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New Year’s resolutions are important—especially in families touched by divorce. Here are a few more to consider.

Resolve to make new friends

The friends you had before your divorce may have disappeared after it. Or chosen sides (and not yours). Don’t waste your energy trying to win them back—they aren’t worth it. Now’s the time to make new friends. Throw a block party, invite a neighbor for coffee, get involved with the PTA, join a Sunday School class, volunteer for a charity. Find your niche and fill it. The new friends you make along the way will be a bonus.  

Resolve to travel where you want to go

This is the best part about being divorced — you can go where you want, when you want, and with whom you want. No one can throw a wet blanket over your vacation suggestions. Go it alone if you have to, but go. Go forth and see the world, even if it’s only the next town over.  

Resolve to make sure your children know they are loved

Reassure them often that your divorce is absolutely not their fault. Don’t make unrealistic promises out of guilt that you can’t or won’t keep. Your children must know they can trust you to keep your promises—which will go a long way towards helping them to adjust to the divorce. If you make a promise and later realize you can’t keep it, be honest and direct about it. Your children need to know they are loved and can count on you.  

Resolve to be consistent

Children of divorce need routine, consistency, and structure. Don’t uproot your children or make too many unnecessary changes to their schedules and daily routines. If your children share time between two households, it is important to put aside differences with your ex-spouse and maintain similar rules in both homes. Resist the temptation to relax or bend rules while your children are coping with the divorce because in the long run, it can cause more problems. Minimize change as much as possible.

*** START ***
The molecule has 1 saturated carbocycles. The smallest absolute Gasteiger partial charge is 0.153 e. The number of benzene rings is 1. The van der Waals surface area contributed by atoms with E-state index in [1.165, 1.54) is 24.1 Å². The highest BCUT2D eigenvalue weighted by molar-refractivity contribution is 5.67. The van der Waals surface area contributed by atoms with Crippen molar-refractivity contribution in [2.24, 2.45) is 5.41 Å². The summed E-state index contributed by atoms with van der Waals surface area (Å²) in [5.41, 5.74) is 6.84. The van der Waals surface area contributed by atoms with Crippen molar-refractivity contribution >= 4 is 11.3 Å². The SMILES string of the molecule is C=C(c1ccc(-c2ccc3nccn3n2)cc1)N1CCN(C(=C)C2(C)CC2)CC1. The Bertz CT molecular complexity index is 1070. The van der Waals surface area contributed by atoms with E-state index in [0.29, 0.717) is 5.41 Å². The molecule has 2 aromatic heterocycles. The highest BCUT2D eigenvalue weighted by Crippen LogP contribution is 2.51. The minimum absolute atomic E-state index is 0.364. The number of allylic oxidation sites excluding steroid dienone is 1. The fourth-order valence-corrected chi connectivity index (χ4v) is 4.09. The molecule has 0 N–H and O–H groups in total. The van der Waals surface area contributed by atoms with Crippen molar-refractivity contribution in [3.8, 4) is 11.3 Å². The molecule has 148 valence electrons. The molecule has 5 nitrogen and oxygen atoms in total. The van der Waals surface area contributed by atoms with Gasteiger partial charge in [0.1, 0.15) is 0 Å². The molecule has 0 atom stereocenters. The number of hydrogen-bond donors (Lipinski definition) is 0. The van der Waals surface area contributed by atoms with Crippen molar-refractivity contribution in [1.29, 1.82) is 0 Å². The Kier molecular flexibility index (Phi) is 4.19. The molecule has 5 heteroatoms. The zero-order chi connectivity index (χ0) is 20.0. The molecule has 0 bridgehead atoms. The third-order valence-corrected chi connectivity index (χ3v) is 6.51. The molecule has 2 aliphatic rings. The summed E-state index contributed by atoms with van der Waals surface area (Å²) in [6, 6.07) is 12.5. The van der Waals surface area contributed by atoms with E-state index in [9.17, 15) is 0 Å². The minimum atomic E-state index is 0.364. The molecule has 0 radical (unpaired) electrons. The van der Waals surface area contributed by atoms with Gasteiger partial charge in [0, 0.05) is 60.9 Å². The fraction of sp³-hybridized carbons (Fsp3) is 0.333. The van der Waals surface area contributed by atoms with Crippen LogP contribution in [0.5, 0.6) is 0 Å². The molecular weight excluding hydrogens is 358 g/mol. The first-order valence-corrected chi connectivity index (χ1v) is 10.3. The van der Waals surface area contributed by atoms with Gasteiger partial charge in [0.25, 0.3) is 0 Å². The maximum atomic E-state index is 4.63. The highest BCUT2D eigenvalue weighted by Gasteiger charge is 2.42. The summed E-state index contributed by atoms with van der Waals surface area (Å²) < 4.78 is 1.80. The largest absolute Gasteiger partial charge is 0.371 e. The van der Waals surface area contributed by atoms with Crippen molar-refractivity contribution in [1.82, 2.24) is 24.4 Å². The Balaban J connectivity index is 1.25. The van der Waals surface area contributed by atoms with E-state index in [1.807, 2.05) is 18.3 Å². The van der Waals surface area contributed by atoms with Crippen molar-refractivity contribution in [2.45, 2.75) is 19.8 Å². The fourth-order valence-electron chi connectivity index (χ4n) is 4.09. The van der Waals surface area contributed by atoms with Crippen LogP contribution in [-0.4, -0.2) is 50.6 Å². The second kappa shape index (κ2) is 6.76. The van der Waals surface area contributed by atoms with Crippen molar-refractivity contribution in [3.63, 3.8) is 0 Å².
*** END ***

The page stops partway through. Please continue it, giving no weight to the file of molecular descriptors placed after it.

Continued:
Resolve not to use your children as pawns

Don’t enlist your children as messengers regarding custody, visitation, or financial matters. These issues should be addressed directly with your ex-spouse or through your lawyers. Don’t pump your children for information or use them as spies. This will cause them to feel undue pressure and put them on edge. Most important, don’t use your children as pawns to hurt your ex-spouse. It is bad form that will make you look bad as well. Not only is it unfair, it can cause resentment and emotional issues down the road. It also can negatively affect parenting agreements or cause legal issues.

Sonya B. Coffman is a Board Certified divorce, custody, and family lawyer in Beaumont, Texas. She regularly tries jury and non-jury divorce, custody, and property cases—including those involving New Year’s resolutions that have been broken.